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The charming coastal town of San Sebastian is slowly gaining attention among food aficionados. Touted Spain’s culinary capital, San Sebastian is the place to be if one is looking to enjoy both the seaside setting and fine food helmed by talented chefs. Whether it's about its ubiquitous pintxo bars, Michelin-starred restaurants, or gourmet food shop, the food here is a serious thing. The city is known for claiming the highest number of Michelin stars per square meter compared to big cities like Paris and New York. Michelin star is one of the most reputed rating systems in the world, and we know it takes a lot of effort for a restaurant to get a Michelin star.


Related: 5 Cheapest (& 5 Most Expensive) Michelin Star Restaurants In The World

Thanks to its location at the Bay of Biscay, many restaurants here sourced their ingredients locally especially fresh fish, shellfish, and many other delicacies. Just like in Paris, people socializing over food is an integral part of the culture, and the same is with the locals in San Sebastian. Eating together with family and friends, especially at the pintxo (Basque-style tapas) bars is a way to bond together. And if one is planning to visit San Sebastian, then get ready to go on an ultimate culinary experience with us.

Typical Dishes To Try In San Sebastian

Baby Squid In Their Ink

Baby Squid in their ink is one of the most iconic dishes to try when visiting San Sebastian. This traditional dish is made with fresh squid, olive oil, onion, garlic, and tomatoes. The black texture of the dish is not only mysterious but also delicious. But those who are not keen on trying this unique dish can instead opt for Txipirón plancha which is grilled baby squid flavored with parsley, garlic sauce, and balsamic vinegar.


Yearning to tuck into some of the best anchovies in San Sebastian, then head to the pintxo bars and relish a plat of this delicious seafood which has been cured in salt for six to eight months before being packed in oil or pickled in the local vinegar. Most of the time these anchovies are held together on a small skewer with other ingredients such as the local pickled peppers, and green olives. The dish can be paired with the local sparkling white wine (txakoli).

Talo Con Chistorra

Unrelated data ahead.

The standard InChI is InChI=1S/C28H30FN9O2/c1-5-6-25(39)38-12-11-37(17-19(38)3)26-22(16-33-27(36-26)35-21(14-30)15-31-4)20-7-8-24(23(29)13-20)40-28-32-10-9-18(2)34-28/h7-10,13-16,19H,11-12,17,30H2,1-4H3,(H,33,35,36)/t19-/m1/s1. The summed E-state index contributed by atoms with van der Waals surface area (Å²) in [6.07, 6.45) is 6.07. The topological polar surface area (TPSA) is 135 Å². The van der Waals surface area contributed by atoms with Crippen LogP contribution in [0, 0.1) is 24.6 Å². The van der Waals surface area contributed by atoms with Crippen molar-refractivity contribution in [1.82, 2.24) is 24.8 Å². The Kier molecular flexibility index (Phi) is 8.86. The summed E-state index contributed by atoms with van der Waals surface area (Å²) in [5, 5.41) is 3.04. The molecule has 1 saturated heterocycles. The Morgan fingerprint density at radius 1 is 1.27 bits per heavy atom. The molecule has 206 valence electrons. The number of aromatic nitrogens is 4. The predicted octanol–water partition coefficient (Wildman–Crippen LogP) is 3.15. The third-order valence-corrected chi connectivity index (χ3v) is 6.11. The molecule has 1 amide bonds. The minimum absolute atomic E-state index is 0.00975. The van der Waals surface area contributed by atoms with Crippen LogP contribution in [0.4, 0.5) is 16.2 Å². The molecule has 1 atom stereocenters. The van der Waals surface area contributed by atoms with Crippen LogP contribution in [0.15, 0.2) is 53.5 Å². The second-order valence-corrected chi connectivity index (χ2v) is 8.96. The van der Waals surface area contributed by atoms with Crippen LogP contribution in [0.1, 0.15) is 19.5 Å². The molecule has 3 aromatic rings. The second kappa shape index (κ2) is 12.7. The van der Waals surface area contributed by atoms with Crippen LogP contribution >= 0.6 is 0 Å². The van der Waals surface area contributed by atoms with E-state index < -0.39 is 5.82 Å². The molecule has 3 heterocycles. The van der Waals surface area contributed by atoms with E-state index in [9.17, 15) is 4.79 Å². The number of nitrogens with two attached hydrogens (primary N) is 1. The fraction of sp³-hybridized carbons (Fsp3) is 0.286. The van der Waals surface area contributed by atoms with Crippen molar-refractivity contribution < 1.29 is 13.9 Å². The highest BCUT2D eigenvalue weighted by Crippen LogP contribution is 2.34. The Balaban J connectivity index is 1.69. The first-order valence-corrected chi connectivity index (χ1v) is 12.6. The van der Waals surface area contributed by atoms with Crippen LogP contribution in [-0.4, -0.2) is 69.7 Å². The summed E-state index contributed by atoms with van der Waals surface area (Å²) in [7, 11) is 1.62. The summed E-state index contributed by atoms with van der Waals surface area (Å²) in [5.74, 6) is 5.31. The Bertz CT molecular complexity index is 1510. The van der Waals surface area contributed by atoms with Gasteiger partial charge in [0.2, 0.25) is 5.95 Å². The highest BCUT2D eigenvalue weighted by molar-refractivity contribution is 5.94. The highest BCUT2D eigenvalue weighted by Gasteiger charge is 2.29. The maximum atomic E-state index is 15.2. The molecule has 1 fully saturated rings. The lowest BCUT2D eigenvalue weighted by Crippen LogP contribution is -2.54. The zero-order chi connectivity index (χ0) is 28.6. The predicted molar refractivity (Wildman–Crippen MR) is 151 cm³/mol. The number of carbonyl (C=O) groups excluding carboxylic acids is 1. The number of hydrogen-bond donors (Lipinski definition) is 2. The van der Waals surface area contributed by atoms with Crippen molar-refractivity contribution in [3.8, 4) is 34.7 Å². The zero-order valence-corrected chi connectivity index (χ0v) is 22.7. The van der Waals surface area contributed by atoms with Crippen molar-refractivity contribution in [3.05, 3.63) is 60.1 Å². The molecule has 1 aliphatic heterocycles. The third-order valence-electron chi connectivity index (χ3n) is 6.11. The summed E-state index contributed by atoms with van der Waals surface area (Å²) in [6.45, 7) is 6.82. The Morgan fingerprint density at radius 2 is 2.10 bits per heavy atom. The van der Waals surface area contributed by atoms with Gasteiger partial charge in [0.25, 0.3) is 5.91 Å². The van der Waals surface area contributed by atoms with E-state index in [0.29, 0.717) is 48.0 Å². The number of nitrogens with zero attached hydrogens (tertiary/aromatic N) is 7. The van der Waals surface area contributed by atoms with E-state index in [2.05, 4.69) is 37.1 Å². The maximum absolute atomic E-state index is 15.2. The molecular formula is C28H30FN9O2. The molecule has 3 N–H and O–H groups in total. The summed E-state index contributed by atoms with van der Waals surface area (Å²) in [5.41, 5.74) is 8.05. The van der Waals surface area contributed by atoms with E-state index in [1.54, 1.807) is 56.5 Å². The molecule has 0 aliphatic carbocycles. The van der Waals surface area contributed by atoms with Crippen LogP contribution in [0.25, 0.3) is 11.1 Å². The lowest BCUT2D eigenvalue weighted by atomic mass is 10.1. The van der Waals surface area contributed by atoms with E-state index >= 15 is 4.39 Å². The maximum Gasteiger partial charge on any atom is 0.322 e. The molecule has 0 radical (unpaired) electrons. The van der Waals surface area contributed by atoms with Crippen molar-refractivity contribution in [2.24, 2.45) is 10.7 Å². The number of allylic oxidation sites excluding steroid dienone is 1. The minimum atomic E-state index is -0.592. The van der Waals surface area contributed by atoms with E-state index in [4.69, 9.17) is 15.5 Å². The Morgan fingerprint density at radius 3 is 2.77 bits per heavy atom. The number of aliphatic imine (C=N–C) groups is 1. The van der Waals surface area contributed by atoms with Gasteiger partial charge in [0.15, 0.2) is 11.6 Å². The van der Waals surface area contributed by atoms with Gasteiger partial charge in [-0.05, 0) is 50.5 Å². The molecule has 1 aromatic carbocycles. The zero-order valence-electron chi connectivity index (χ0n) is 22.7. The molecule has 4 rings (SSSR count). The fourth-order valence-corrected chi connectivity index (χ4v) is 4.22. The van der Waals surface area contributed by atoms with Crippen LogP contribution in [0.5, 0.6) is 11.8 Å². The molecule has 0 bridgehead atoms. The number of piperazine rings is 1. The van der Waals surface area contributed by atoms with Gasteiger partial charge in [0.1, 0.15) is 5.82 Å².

Another local dish to try is the Talo Con Christorra at the markets or in any pintxo bar. Talo is a soft corn tortilla identical to that found in Mexico, but with a Basque twist. The tortilla is usually accompanied by the local sausage which is called chistorra. The dish is especially eaten during St Thomas Day ( día de Santo Tomás), which happens during the Christmas holiday season in the Basque Country.

Pastel Vasco

One of the traditional pastries to try in San Sebastian is undoubtedly the Pastel Vasco which is also known as Gâteau Basque in the northern Basque region of France. The pastry is created with layers of a wheat flour-based cake, which is a butter-sugar dough, and it is filled with vanilla pastry cream. The pastry harks back to the 18th century in the town of Cambo-Les- Bains.

Pintxo Bars In San Sebastian

One cannot travel to San Sebastian without trying the scrumptious pintxos, which are Basque-style tapas created with small pieces of bread and are accompanied by lip-smacking ingredients such as anchovies, cheese, prawns, Spanish ham, or even mushrooms. Simply hop to the pintxo bars one after another before lunch or dinner, and relish the popular tapas with a glass of wine.

  • Cost: There are different varieties of pintxos. They normally cost between one and three Euros.

Michelin-Starred Restaurants In San Sebastian

Akelarre San Sebastian

This Three-Michelin starred restaurant is perched on the hill of Monte Iguedo offering a sweeping view of the valleys and the azure Cantabrian Sea. The restaurant is helmed by the talented chef Pedro Subijana who has years of experience in creating delicious dishes with fresh ingredients. The property also has a hotel, a spa, and a new bar with large terraces. This place is suitable for a romantic dining experience. Our recommended dish is the sautéed fresh foie gras with “salt flakes and grain pepper”, which can be paired with a glass of wine.

  • Address: Padre Orkolaga Ibilbidea, 56, 20008 Donostia, Gipuzkoa, Spain
  • Opening Hours: 1:00 p.m - 2:30 p.m; 8:30 p.m - 9:30 p.m
  • Cost: Starting from $250 per person

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Arzak is another three-starred restaurant worth visiting. Helmed by Juan Marin Arzak, the restaurant was first orchestrated by the grandparents of the chef, who offered stews and traditional Basque food. Then in 1966, it was the turn of Juan Mari to take over the family business and transformed it into a gourmet restaurant. The restaurant got its third Michelin star in 1989 and still retains it.

  • Address: Avenida Alcalde José Elosegi 273, Donostia / San Sebastián, 20015, Spain
  • Opening Hours: 1:15 p.m - 3:15 p.m ; 8:45 p.m - 11:00 p.m
  • Cost: As from $265 per person